Edmund Terence Gomez of the Department Of Administrative Studies and Politics at the University of Malaya is one of Malaysia’s best-known political economists. His new article at te JCA publisher’s website is “Resisting the Fall: The Single Dominant Party, Policies and Elections in Malaysia” (DOI: 10.1080/00472336.2016.1192214).
With Prime Minister Najib Razak in trouble over massive corruption allegations and his United Malays National Organisation (UMNO) is some disarray, Gomez’s article is essential for an understanding of how this crisis came about.
The abstract for his paper states:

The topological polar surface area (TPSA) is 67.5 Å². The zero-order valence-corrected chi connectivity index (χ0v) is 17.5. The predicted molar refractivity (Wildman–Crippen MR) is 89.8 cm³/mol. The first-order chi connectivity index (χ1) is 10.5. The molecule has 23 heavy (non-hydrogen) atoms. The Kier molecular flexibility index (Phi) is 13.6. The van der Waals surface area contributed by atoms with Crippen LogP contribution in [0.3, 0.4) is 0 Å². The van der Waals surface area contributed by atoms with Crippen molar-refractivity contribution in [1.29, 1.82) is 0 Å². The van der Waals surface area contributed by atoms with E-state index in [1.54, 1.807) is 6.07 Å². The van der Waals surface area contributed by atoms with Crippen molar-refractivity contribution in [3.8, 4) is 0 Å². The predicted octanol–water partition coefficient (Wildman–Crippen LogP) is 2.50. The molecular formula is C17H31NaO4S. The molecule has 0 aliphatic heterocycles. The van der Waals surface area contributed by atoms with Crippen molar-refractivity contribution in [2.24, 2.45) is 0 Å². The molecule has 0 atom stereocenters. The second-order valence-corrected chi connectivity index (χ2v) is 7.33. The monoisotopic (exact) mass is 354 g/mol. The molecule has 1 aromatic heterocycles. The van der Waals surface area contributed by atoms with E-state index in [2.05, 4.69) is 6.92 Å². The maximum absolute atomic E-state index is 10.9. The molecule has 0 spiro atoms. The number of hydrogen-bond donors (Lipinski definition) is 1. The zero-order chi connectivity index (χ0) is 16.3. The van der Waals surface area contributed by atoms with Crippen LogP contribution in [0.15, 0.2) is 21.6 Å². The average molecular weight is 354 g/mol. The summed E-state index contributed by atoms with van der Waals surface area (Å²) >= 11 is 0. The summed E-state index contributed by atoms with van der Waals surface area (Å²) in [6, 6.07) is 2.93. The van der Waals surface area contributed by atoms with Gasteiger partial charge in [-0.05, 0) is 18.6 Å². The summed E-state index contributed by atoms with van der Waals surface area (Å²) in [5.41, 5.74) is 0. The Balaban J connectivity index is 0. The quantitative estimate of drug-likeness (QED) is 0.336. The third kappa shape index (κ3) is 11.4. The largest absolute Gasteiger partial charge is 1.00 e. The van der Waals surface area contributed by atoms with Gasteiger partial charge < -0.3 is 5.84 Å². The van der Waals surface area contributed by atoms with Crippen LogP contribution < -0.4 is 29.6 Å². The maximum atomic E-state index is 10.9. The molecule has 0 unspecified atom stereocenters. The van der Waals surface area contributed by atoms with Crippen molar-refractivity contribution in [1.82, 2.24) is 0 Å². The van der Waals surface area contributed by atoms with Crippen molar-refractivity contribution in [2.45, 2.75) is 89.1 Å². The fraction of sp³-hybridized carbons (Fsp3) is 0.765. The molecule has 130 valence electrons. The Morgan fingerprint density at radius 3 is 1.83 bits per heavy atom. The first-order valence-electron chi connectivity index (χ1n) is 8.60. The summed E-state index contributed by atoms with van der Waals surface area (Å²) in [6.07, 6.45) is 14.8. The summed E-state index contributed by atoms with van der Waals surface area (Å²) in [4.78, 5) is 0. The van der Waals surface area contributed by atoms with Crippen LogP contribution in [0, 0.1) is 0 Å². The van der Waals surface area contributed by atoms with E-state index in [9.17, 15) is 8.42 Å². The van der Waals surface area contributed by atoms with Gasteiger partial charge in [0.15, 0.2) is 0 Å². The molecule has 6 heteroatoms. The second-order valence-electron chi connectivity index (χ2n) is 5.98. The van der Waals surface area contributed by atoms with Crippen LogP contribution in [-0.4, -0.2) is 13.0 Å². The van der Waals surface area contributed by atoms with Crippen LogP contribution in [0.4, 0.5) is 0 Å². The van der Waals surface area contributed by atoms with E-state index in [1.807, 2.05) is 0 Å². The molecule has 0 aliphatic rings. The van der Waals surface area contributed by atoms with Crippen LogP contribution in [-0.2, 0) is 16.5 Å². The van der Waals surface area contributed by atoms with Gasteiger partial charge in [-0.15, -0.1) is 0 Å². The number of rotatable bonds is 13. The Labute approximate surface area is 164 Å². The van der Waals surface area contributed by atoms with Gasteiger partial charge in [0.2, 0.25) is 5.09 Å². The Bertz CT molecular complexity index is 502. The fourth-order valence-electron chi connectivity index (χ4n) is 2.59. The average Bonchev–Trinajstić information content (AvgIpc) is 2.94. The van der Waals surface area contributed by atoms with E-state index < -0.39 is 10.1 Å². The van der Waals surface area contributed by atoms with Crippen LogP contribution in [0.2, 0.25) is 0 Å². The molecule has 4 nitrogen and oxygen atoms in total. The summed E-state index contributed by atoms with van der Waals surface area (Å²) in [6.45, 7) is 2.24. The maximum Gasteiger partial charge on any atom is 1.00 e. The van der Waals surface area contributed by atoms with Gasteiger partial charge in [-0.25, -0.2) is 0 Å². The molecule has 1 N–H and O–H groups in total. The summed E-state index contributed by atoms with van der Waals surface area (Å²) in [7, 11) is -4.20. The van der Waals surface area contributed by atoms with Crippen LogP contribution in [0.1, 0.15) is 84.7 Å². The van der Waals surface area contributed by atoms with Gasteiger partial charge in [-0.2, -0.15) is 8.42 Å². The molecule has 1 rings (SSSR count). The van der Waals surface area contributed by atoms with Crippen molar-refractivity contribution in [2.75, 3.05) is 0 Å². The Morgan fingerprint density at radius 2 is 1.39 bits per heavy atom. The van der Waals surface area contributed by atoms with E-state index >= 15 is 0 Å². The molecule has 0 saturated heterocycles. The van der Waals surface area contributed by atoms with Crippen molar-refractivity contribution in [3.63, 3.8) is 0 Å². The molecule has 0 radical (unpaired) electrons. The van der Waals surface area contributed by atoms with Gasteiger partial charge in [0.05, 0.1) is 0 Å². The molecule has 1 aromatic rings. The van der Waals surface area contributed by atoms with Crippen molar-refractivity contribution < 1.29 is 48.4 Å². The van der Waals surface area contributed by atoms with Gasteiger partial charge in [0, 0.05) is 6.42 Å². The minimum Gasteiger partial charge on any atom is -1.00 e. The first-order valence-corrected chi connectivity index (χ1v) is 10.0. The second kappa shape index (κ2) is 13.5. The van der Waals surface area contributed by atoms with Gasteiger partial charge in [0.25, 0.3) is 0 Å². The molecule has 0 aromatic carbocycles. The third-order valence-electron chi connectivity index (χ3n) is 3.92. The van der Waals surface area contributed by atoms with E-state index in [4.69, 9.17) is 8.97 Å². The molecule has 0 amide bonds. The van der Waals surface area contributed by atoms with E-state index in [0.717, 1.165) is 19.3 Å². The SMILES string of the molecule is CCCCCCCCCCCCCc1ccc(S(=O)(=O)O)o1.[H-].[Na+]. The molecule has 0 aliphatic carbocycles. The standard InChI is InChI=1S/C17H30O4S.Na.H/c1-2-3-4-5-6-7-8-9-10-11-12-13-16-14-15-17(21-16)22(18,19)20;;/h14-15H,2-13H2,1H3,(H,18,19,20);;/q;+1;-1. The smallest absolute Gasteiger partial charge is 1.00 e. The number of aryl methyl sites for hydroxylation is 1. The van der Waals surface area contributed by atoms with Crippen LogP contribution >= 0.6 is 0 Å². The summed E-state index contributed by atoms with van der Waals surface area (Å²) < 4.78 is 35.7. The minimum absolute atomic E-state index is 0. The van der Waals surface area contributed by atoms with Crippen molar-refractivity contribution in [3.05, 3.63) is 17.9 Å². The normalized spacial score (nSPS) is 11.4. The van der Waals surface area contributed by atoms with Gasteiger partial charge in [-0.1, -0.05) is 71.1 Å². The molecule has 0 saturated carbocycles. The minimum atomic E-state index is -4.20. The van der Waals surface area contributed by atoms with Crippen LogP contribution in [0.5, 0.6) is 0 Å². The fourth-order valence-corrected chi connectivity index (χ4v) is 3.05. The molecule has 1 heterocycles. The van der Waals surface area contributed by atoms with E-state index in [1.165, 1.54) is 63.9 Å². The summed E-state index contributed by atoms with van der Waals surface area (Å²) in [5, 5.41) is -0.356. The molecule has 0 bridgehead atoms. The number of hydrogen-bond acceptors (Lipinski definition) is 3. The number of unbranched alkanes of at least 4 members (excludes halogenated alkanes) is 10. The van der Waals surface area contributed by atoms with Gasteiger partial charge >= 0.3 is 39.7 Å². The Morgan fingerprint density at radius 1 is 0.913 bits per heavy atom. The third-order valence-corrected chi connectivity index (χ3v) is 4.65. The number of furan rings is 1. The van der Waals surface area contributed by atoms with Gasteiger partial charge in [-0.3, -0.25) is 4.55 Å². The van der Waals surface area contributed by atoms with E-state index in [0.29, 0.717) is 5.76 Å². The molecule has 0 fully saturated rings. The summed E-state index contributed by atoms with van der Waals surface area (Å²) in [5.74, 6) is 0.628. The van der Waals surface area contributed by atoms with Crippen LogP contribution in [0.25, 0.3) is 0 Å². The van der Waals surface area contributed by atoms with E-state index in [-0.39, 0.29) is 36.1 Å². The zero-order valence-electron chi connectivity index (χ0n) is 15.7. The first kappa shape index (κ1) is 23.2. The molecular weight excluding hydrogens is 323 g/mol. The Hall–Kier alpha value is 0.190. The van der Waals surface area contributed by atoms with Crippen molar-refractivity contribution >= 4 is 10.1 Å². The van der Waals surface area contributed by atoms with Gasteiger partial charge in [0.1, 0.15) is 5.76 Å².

Before Malaysia’s 2013 general election, one of the few remaining dominant coalitions in the world was aware it would struggle to retain power. A fledgling opposition coalition had inspired public confidence of its capacity to competently rule while public discontent with the ruling party was rife due to the ubiquity of patronage that had prevented the responsible implementation of policies. However, regime change did not occur. How does the protracted rule of Malaysia’s Barisan Nasional coalition, and the hegemonic party in it, the United Malays National Organisation, relate to debates over authoritarian durability, during a period when dominant parties struggle to sustain power? Malaysian elections have been free enough that the opposition has been able to obtain and retain control of state governments, so why has Barisan Nasional not lost power? This article reviews the 2013 election examining three issues: the significance of coalition politics; how policies have shaped voting trends; and the growing monetisation of politics. These perspectives provide insights into the institutional structure of coalitions and their conduct of politics, including clientelistic practices, forms of mobilisation and governance and the outcomes of policies introduced to address socio-economic inequities and drive economic growth.